On one visit, I brought my friends Jim and Steve to the Granfalloon before our weekly book club meeting. They pointed out that the bar is one of the least likely joints in the city to have literary pretensions, even though its name comes from Kurt Vonnegut's 1963 novel, Cat's Cradle. The youthful, pretty waitresses all wear T-shirts with a quote from the book on the back: "A granfalloon is a proud and meaningless association of human beings."

"That could describe anything, in-cluding our book club," said Jim. He cut into a grilled chicken breast drizzled with orange-rosemary sauce, which was heavier on the orange than the rosemary. "For the price, it's great," Jim said of the dinner, which was only a dollar more than a sandwich. "And this isn't the kind of food you'd expect to get in a bar."

True enough, but the seventeen sandwiches come with great french fries, while the "seasonal vegetables" that accompanied Jim's meal were a washed-out, soggy and mushy medley of squash and snow peas. He barely picked at it; I refused to even taste the same medley when it arrived with my chicken roulade, a breast rolled around a bit of pepperoni and a hunk of mozzarella cheese, breaded and seared until it looks -- and tastes -- like a pizza roll. The lemon angel hair pasta beside my chicken seemed to be heavily doused with pepper. And when I reached over and sampled the roasted garlic mashed potatoes alongside Steve's beef medallions, the pepper overpowered any hint of garlic.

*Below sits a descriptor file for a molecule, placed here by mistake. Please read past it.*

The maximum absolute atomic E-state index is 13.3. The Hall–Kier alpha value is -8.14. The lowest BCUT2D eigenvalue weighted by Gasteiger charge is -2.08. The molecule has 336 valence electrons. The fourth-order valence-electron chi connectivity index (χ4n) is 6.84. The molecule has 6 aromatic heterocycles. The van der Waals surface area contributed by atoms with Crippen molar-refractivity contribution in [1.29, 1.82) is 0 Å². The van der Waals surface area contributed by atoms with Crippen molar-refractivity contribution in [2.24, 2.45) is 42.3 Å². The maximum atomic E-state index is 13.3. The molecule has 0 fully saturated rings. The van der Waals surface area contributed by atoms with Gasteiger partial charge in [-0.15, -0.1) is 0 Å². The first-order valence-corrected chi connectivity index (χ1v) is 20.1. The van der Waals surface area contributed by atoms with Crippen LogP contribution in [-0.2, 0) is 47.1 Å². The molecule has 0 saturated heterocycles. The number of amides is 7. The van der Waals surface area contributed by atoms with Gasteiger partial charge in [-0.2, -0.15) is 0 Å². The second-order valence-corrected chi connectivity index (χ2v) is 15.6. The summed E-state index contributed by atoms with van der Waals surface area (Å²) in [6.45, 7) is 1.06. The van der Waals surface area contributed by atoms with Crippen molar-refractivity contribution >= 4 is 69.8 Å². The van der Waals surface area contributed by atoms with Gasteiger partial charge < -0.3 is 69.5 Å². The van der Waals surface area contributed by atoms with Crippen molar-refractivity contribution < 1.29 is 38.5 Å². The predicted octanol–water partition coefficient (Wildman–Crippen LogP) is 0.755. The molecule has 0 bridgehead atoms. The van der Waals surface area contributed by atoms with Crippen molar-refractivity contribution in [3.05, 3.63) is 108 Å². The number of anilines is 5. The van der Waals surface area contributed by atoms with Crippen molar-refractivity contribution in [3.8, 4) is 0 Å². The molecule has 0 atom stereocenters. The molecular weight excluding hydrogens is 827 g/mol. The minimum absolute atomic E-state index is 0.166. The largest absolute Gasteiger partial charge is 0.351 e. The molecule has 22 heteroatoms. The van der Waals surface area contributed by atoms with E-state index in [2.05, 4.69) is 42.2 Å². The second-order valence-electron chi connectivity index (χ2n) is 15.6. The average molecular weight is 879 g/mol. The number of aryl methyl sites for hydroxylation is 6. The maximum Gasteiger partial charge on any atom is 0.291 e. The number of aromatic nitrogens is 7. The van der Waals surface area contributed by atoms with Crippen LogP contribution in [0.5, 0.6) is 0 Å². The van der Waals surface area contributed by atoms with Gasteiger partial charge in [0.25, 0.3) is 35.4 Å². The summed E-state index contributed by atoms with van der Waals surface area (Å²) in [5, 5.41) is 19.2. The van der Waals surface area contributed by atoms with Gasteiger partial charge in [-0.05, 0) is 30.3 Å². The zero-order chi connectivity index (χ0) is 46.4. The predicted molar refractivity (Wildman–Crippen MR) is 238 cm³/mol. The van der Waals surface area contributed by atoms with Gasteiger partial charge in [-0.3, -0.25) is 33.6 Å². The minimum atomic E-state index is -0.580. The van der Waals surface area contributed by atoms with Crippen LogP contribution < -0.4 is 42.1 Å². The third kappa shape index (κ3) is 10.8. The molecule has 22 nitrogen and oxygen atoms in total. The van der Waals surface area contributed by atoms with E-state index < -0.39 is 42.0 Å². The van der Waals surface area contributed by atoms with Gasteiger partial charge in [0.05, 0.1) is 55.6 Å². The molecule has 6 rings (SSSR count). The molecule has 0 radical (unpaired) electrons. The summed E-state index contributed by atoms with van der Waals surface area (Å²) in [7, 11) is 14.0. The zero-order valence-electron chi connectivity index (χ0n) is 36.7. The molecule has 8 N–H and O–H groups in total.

But the tender slices of filet, swimming in a lush port wine and mushroom sauce, more than made up for the disappointing mashed potatoes. And even Steve's pepper fiasco must have been an isolated case, because on a return visit, my friend Lesa raved over the mashed potatoes (which were loaded with fat cloves of garlic and nearly pepper-free) that arrived with her juicy grilled pork chop on a bed of cabbage. The menu claims the chop is served with an apple-brandy sauce, but it's more like a relish of chopped fresh apples with a mere splash of brandy. It's a light, flavorful way to pep up a bland hunk of pork -- if only the strong caraway flavor of the marinated cabbage hadn't been so overwhelming.

On that visit I ordered a Reuben. I'd expected it to be grilled, but the thick corned beef and its not-very-sour sauerkraut and swiss cheese came on barely toasted rye bread, with a little cup of thousand island dressing on the side.

I had hoped for more excitement from one of Granfalloon's three desserts. Instead, the fat slab of carrot cake was only average-tasting, and the Chocolate Suicide Cake, which sounded promising enough, arrived as a skinny wedge of shiny, chewy layer cake with a thick blanket of sugary icing. Blah!

But hey, this isn't some glam bistro. It's the good ol' Granfalloon, where the place is nearly always packed with that "proud and meaningless group" that seems happy and content enough to eat and smoke and gab and watch TV. Just like the old days.